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arbitrary figns by which our conceptions and judgments are communicated; and for this end they are commonly fufficient; but we find them very inadequate to the purpose of exprefling our feelings. If any one need a proof of this, let him read some dramatic speech expressive of strong passion (for example, Shakspeare's speech of Hamlet to the Ghoft*) in the fame unimpaflioned manner in which he would read an ordinary article of intelligence. Even in filent reading, where the subject interests the paffions, every one who is not deftitute of feeling, whilft he understands the meaning of the words, conceives the ex. pression that would accompany them, if they were spoken:

The language of paflion is uniformly taught by Nature, and is every where intelligible. It consists in the use of tones, looks, and gestures. When anger, fear, joy, grief, love, or any other passion is raised within us, we naturally discover it by the manner in which we utter our words, by the features of the face, and by other well. known ligns. The eyes and countenance, as well as the voice, are capable of endless variety of expression, suited to every possible diversity of feeling; and with these the general air and gesture naturally accord. The use of this language is not confined to the more vehement passions. Upon every subject and occasion on which we speak, some kind of feeling accompanies the words; and this feeling, whatever it be, has its proper expression.

It is an essential part of elocution, to imitate this langnage of Nature. No one can deserve the appellation of a good speaker, much less of a complete orator, who does not, to a distinct articulacion, a ready command of voice, and just pronunciation, accent, and emphasis, add the various expressions of emotions and pasiions. But in this part of his office precept can afford him little assistance.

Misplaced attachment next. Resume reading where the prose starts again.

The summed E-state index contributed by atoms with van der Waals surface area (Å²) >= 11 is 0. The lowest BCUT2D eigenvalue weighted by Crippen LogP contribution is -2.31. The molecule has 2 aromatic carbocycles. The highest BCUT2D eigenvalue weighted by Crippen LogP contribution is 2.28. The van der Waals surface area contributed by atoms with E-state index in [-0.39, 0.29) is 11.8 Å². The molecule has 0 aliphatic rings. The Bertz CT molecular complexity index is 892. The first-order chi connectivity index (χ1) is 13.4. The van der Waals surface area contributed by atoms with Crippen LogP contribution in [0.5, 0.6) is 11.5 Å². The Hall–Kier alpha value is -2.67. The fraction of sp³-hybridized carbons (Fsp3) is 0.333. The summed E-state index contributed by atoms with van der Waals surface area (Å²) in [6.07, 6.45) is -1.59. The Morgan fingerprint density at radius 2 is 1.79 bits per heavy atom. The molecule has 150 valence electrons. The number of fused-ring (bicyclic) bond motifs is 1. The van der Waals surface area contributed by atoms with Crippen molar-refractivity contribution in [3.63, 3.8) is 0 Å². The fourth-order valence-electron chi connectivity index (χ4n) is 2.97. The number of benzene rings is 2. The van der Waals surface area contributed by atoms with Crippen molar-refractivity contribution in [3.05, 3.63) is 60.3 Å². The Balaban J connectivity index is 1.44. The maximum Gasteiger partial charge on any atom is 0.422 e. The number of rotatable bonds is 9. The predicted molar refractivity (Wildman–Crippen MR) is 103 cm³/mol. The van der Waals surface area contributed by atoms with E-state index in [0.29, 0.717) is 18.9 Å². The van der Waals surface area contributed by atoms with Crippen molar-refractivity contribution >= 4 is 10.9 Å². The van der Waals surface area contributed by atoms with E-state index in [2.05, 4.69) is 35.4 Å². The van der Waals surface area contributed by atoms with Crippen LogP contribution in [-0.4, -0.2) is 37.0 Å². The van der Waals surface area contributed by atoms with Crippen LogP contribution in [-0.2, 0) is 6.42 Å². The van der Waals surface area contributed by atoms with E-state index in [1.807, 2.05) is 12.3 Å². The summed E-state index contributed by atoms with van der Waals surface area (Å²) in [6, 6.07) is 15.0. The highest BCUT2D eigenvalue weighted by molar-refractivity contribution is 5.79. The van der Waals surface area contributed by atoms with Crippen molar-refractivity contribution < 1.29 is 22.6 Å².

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* Book viii. Chap. 28.

Τον

To describe in words the particular expression, which belongs to each emotion and paffion, is, perhaps, wholly impracticable. All attempts to enable men to become orators, by teaching them, in written rules, the manner in which the voice, countenance, and hands, are to be employed in expreling the passions, must, from the nature of the thing, be exceedingly imperfect, and consequently ineffectual.

Upon this head, I shall therefore only lay down the following general precept: observe the manner in which the several passions and feelings are expressed in real life ; and when you attempt to express any passion, inspire your. felf with that secondary kind of feeling, which imagination is able to excite ; and follow your feelings with no other reftraint, than “ this special observance, that you O'ERSTEP NOT THB MODESTY OF NATURE,

THE same general principles, and rules of Elocution, are applicable to Prose and to Verse. The accent and general emphasis should be the same in both : and where the verfification is correct, the melody will fufficiently appear, without any facrifice of sense to found. There is one circumftance, indeed, peculiar to the reading of poetry, which is, that the pause of suspension is here more frequently used than in prose, for the sake of marking the corresponding lines in rhiming couplets or stanzas, or to increase the melody of blank verfe. . It is also desirable, where it can be done without injuring the sense, that a short pause should be made at the end of every line, and, that verses congfting of ten or more syllables should, in some part, be broken by a rest or cæfura.

In the application of the Rules of Elocution to practice, in order to acquire a juft and graceful elocution, it wil be necessary to go through a regular course of exercises ; beginning with such as are more cafy, and proceeding by b

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flow steps to such as are more difficult. In the choice of these, the practitioner should pay a particular attention to his prevailing defects, whether they regard articulation, command of voice, emphasis, or cadence: and he should content himself with reading and speaking with an imme. diate view to the correcting of his fundamental faults, before he aims at any thing higher. This may be irksome and disagreeable ; it may require much patience and resolution ; but it is the only way to succeed. For if a man cannot read simple sentences, or easy narrative or didactic pieces, with distinct articulation, just emphasis, and proper tones, how can he expect to do justice to the sublime de. scriptions of poetry, or the animated language of the paflions ?